BBC Homepage World Service Education
BBC Homepagelow graphics version | feedback | help
BBC News Online
 You are in: In Depth: US Elections: Glossary: A-B
Front Page 
World 
UK 
UK Politics 
Business 
Sci/Tech 
Health 
Education 
Entertainment 
Talking Point 
In Depth 
AudioVideo 

banner Sunday, 20 February, 2000, 17:05 GMT
Buckley v. Valeo
Supreme Court
The Supreme Court ruled restrictions on political funding were unconstitutional
The 1976 Supreme Court decision allowing unlimited spending by individuals or groups who are not standing for election themselves but who wish to support or oppose particular candidates.

The provision does not apply to contributiuons made by corporations or unions and rules that in any donor situation there must be no co-ordination or consultation with any candidate.

For example any individual or lobby group can decide to spend $5 million running advertisements telling people not to vote for candidate X, so long as they do not talk to candidate Y's party or any other party or candidate.

The court's decision effectively overruled two major parts of the 1974 Federal Election Campaign Act which imposed mandatory spending limits on all federal races, and limited independent spending on behalf of federal candidates.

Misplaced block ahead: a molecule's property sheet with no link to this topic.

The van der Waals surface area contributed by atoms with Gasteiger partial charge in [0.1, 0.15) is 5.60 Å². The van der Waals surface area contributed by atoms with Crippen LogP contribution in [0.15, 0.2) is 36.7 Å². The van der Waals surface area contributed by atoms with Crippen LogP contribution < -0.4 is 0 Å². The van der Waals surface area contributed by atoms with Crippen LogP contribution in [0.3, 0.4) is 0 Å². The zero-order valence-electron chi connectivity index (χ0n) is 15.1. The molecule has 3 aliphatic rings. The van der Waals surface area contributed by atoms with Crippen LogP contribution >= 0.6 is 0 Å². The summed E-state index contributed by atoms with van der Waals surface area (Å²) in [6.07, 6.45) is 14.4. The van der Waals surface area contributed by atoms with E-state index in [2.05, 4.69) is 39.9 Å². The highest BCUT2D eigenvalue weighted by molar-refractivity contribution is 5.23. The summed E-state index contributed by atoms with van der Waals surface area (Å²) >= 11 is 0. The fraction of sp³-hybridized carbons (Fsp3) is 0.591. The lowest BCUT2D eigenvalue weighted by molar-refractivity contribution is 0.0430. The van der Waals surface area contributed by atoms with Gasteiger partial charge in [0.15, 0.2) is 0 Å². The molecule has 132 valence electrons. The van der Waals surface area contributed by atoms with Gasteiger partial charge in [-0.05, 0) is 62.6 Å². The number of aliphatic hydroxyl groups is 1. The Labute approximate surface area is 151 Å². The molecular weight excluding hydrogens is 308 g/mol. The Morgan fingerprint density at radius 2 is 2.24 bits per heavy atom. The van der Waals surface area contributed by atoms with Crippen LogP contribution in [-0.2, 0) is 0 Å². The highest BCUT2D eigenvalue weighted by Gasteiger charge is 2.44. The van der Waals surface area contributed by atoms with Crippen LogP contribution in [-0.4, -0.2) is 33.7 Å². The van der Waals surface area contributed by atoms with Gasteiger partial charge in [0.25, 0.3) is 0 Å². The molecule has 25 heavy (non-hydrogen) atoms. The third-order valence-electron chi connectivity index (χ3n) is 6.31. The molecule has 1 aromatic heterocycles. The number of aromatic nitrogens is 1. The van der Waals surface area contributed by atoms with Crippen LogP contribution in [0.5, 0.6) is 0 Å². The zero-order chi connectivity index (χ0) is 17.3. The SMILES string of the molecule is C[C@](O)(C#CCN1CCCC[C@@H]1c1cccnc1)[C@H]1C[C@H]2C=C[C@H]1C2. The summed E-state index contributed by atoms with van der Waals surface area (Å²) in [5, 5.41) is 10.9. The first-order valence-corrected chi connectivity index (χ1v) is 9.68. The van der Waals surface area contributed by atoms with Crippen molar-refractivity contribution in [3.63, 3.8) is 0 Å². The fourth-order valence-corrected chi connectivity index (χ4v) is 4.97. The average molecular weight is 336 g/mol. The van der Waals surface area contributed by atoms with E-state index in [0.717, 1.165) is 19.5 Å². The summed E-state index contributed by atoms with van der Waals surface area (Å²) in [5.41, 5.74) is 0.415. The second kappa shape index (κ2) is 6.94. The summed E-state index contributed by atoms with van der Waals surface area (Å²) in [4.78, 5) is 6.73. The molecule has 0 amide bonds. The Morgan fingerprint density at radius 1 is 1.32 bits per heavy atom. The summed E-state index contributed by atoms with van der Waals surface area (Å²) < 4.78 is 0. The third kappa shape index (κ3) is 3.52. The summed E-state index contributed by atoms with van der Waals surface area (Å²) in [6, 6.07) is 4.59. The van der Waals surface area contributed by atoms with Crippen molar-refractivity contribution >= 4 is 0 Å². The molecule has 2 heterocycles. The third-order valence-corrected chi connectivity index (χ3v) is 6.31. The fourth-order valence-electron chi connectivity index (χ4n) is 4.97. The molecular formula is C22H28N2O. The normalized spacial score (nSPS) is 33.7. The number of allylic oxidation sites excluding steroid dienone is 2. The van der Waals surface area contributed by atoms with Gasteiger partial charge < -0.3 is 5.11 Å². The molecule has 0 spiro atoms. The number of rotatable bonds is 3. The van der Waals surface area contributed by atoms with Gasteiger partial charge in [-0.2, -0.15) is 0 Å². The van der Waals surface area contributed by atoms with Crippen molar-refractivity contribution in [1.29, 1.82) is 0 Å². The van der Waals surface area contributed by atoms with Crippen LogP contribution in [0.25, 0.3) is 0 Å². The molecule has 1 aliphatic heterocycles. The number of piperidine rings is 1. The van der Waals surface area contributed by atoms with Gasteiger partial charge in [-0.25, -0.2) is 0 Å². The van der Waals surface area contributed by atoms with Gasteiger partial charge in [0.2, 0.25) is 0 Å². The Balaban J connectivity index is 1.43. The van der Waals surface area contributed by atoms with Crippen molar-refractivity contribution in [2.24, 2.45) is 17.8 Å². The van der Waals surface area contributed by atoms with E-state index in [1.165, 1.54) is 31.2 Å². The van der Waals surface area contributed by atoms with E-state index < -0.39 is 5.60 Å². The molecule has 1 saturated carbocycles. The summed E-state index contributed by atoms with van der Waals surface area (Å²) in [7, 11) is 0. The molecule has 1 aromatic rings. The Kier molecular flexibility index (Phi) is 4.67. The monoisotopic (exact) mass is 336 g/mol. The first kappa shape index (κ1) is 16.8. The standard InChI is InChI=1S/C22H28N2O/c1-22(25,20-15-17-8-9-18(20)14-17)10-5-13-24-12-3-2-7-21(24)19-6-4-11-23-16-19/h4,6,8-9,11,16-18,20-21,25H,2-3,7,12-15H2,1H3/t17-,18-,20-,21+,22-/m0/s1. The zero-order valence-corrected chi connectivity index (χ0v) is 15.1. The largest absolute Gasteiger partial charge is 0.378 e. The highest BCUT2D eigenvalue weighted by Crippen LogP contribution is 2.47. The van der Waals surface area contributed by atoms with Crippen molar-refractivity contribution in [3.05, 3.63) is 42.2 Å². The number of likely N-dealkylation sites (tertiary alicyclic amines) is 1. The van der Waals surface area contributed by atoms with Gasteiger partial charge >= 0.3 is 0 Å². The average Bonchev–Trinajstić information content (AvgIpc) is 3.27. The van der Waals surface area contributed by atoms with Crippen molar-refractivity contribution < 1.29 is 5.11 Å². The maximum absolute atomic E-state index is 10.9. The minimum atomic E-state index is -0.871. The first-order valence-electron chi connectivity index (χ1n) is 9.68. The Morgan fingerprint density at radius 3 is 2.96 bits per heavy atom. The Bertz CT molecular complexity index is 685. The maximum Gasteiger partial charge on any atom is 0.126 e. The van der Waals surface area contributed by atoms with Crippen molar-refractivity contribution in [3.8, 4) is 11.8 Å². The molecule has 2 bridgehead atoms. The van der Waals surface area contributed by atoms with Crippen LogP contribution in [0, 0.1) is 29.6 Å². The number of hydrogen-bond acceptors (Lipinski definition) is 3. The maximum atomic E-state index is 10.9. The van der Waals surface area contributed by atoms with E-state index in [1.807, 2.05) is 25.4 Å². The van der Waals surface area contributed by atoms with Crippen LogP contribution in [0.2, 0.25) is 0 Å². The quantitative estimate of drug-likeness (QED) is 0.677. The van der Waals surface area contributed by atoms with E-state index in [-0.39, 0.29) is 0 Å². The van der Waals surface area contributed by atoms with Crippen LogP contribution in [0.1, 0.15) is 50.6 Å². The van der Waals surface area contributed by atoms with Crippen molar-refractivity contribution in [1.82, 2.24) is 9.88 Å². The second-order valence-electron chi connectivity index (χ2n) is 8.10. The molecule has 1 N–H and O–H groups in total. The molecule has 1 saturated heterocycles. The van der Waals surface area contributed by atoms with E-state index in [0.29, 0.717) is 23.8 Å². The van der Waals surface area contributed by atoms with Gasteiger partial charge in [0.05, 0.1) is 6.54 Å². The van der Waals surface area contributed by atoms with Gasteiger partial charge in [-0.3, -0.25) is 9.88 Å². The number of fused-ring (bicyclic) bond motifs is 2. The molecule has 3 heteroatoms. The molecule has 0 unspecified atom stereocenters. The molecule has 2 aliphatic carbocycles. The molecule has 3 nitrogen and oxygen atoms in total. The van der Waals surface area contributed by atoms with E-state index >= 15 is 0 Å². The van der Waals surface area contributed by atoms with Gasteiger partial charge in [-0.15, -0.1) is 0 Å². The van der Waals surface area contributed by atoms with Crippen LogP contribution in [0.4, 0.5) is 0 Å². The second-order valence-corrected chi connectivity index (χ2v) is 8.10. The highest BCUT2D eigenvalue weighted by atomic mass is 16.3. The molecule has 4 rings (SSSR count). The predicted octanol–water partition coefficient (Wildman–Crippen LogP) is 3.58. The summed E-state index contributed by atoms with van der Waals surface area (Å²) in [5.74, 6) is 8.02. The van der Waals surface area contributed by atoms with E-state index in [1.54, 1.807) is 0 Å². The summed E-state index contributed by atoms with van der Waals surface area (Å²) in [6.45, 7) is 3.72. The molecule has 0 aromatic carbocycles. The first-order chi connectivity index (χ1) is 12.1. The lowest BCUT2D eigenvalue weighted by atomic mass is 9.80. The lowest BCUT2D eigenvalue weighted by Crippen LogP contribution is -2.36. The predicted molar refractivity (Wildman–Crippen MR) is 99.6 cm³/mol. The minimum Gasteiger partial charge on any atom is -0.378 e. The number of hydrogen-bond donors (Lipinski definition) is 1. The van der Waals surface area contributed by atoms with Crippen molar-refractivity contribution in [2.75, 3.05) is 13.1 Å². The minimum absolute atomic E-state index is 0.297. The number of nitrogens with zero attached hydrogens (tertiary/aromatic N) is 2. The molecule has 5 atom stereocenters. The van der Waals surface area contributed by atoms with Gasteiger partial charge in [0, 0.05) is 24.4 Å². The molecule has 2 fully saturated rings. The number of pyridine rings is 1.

The court ruled that such restrictions violated an individual's First Amendment rights to freedom of expression.

This is because limits on spending "necessarily reduces the quantity of expression by restricting the number of issues discussed, the depth of their exploration, and the size of the audience reached."

Search BBC News Online

Advanced search options
Launch console
BBC RADIO NEWS
BBC ONE TV NEWS
WORLD NEWS SUMMARY
PROGRAMMES GUIDE

Inauguration:

Bush presidency:

PICTURE GALLERIES

Texts and transcripts:

AUDIO VIDEO

TALKING POINT
A to Z
See also:

22 Feb 00 | G-I
Hard money
22 Feb 00 | Q-S
Soft money
Internet links:


The BBC is not responsible for the content of external internet sites

Links to more A-B stories are at the foot of the page.


Links to more A-B stories